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New Host Frustration


I am new to Airbnb and have listed my guest room/bath. Our second guest checked in yesterday. The first one went smoothly and we barely knew he was there.

Perhaps I should have heeded the warning signs. This guest emailed me and asked to see the room first (no), then asked if I could send pictures. I asked what kind of pictures? He said he wanted pictures of the room. I asked him, “Like the ones on my listing?” and cancelled his inquiry, asking him to please read my listing fully as I put a lot of effort into conveying all the information there. I hoped that would be the end of it.

Well, it wasn’t. He booked six nights with us and I accepted. He checked in yesterday and has been totally picky and neurotic ever since. He wanted me to clear out a shelf in our pantry for his peanut butter, he wanted an extra light bulb in the bathroom (not a big deal), but then he asked my husband if we didn’t have a different kind of light bulb and then had my husband switching the light bulb arrangement around for him under his direction. This morning, I swear I heard him using my vacuum. When asked how his night was, he complained it was too hot when he went to bed and too cold when he woke up. I just feel that for the amount he paid for a clean, quiet, safe accommodation, he is being entirely too particular! I am counting the days left (unfortunately five more) until he checks out and wondering what kind of strange request/quirk will come out next.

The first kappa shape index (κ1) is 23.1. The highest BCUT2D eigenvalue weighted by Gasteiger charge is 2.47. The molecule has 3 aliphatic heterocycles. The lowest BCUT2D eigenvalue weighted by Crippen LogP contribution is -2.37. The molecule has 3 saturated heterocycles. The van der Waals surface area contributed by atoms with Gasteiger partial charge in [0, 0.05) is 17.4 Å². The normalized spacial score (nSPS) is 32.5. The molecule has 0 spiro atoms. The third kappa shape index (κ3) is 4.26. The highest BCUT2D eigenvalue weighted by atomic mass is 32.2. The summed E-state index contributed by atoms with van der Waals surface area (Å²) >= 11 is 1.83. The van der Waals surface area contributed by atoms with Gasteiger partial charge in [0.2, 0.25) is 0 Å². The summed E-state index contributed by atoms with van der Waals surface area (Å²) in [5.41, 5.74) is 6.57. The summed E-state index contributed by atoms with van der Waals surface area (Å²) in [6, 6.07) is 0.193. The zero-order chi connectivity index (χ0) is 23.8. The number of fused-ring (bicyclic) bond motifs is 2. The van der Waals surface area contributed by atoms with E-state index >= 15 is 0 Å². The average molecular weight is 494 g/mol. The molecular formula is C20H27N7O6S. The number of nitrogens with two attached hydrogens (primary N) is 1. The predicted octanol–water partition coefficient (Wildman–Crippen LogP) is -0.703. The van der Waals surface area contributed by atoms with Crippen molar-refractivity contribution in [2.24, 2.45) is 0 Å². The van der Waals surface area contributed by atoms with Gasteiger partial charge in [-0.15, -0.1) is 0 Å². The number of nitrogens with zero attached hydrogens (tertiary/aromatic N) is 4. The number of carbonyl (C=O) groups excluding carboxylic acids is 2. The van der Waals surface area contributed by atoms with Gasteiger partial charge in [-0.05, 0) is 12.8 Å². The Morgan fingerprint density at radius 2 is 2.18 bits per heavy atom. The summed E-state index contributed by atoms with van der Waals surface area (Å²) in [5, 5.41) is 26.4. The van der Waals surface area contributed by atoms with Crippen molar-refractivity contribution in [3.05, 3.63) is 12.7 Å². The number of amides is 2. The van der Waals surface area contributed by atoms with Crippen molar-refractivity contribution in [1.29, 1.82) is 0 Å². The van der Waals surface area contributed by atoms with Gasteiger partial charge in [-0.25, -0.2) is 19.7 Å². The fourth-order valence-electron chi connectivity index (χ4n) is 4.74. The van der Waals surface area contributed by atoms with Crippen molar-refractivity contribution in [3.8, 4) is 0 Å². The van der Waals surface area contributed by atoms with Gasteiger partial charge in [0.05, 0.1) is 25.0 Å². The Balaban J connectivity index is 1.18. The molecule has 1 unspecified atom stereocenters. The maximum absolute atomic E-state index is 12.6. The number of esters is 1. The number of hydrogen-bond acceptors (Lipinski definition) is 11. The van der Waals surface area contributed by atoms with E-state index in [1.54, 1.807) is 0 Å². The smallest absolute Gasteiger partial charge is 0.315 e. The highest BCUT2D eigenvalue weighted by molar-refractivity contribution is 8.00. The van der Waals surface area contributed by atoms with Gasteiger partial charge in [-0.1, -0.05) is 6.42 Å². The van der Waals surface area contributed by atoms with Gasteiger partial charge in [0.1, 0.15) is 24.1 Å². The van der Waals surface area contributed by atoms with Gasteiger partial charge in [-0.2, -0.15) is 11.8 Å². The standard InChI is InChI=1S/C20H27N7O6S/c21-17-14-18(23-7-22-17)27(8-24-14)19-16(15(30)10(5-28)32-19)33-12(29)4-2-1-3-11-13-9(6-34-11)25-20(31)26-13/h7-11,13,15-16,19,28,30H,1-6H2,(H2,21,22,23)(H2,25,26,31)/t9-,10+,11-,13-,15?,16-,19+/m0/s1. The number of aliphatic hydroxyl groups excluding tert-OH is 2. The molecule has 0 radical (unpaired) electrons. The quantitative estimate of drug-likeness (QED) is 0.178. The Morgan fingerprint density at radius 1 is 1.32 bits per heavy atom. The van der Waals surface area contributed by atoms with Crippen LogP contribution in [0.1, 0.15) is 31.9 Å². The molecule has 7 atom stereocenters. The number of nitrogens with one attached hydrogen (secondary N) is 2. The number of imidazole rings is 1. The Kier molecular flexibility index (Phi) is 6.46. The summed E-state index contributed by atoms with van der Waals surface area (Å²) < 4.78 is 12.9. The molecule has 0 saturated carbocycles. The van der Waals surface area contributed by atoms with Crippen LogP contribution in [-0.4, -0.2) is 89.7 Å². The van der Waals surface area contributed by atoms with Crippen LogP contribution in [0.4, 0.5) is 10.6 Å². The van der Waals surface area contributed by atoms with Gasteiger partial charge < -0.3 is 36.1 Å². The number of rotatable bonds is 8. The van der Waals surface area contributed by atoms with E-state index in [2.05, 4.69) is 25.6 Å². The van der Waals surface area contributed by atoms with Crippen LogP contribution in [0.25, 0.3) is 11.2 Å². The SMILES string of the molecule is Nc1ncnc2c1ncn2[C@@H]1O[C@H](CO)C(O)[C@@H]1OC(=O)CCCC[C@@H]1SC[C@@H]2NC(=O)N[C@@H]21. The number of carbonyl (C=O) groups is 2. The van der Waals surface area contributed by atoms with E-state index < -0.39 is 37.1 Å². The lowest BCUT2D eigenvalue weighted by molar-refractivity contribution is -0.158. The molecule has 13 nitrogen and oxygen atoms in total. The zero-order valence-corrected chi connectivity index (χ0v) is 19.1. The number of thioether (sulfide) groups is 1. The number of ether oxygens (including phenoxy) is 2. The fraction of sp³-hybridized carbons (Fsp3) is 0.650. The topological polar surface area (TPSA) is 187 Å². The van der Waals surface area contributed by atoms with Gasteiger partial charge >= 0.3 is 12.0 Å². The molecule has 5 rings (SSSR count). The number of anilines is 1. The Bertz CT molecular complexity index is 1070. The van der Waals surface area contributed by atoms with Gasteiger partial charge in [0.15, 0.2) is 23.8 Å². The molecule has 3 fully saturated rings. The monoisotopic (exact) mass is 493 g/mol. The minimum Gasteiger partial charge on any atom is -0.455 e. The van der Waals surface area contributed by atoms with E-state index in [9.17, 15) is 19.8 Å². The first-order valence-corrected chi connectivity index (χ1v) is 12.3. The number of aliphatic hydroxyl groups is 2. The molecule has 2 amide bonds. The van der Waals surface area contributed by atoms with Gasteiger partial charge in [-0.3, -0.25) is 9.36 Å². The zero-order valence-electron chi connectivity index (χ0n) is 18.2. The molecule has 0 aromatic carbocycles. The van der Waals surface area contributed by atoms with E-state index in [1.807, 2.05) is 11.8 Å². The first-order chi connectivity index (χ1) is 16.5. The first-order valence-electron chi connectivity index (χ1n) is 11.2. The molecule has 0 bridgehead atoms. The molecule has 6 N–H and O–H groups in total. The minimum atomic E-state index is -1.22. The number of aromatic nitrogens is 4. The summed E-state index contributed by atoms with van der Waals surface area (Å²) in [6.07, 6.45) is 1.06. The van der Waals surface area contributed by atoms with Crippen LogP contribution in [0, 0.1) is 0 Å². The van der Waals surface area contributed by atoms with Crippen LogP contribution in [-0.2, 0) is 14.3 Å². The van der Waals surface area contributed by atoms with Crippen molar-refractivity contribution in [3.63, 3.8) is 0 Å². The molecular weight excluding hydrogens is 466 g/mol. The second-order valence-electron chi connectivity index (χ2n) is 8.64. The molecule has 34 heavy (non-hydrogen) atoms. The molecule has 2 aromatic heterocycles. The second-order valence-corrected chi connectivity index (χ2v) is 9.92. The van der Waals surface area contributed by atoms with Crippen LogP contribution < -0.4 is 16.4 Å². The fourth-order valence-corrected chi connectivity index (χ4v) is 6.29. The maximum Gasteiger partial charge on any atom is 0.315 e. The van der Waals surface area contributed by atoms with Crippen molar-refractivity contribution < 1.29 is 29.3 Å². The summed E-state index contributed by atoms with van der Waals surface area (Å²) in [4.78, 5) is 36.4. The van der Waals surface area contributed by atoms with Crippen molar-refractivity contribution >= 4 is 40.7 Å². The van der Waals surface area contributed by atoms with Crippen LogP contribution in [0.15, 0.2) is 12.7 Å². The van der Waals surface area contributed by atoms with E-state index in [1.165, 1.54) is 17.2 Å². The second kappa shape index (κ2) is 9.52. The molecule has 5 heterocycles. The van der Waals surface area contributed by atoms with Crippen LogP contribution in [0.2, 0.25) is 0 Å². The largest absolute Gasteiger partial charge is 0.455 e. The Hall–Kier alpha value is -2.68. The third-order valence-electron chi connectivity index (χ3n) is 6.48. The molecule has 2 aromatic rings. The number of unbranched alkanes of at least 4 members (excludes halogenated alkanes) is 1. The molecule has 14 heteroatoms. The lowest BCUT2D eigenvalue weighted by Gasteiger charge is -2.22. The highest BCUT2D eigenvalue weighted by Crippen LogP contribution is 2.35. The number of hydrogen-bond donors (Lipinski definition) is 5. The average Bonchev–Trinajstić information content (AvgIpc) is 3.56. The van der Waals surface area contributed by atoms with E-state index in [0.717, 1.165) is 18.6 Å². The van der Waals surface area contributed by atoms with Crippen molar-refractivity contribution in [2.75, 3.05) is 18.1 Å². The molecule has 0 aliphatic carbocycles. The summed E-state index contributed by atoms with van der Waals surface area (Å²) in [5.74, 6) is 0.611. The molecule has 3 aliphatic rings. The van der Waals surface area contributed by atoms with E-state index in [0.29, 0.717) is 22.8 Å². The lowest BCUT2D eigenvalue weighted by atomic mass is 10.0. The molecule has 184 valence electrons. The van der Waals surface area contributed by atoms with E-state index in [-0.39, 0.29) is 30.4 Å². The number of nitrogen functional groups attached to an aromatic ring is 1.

My idea was to offer a very affordable option for people, mostly on business, to crash in our guest room. I am not trying to offer anything resembling a luxury hotel, nor does my listing imply that I am. But if this guy leaves a bad review I may just stop this adventure with Airbnb as I am still under 14 days out of the year as far as taxes go.